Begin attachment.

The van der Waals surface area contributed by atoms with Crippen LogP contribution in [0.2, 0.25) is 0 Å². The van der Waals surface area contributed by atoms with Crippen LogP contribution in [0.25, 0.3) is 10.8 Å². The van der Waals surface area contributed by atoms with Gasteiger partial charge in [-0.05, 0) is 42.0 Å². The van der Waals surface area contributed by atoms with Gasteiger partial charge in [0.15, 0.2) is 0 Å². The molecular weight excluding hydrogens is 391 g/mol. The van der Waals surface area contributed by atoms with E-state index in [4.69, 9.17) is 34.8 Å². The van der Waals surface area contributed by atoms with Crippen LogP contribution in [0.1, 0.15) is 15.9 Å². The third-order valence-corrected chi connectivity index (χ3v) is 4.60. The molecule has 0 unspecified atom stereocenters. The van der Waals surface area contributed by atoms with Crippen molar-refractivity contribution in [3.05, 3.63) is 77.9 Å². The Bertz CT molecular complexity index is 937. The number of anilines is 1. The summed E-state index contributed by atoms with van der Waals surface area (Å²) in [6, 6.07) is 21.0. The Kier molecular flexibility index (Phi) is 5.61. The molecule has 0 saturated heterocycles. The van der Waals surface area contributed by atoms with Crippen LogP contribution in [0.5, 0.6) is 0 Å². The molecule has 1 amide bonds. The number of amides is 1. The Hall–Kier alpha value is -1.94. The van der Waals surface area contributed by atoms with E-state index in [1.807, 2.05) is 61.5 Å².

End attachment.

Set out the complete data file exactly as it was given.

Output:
The van der Waals surface area contributed by atoms with Crippen LogP contribution in [0.2, 0.25) is 0 Å². The van der Waals surface area contributed by atoms with Crippen LogP contribution in [0.25, 0.3) is 10.8 Å². The van der Waals surface area contributed by atoms with Gasteiger partial charge in [-0.05, 0) is 42.0 Å². The van der Waals surface area contributed by atoms with Gasteiger partial charge in [0.15, 0.2) is 0 Å². The molecular weight excluding hydrogens is 391 g/mol. The van der Waals surface area contributed by atoms with E-state index in [4.69, 9.17) is 34.8 Å². The van der Waals surface area contributed by atoms with Crippen LogP contribution in [0.1, 0.15) is 15.9 Å². The third-order valence-corrected chi connectivity index (χ3v) is 4.60. The molecule has 0 unspecified atom stereocenters. The van der Waals surface area contributed by atoms with Crippen molar-refractivity contribution in [3.05, 3.63) is 77.9 Å². The Bertz CT molecular complexity index is 937. The number of anilines is 1. The summed E-state index contributed by atoms with van der Waals surface area (Å²) in [6, 6.07) is 21.0. The Kier molecular flexibility index (Phi) is 5.61. The molecule has 0 saturated heterocycles. The van der Waals surface area contributed by atoms with Crippen LogP contribution in [0.5, 0.6) is 0 Å². The molecule has 1 amide bonds. The number of amides is 1. The Hall–Kier alpha value is -1.94. The van der Waals surface area contributed by atoms with E-state index in [1.807, 2.05) is 61.5 Å².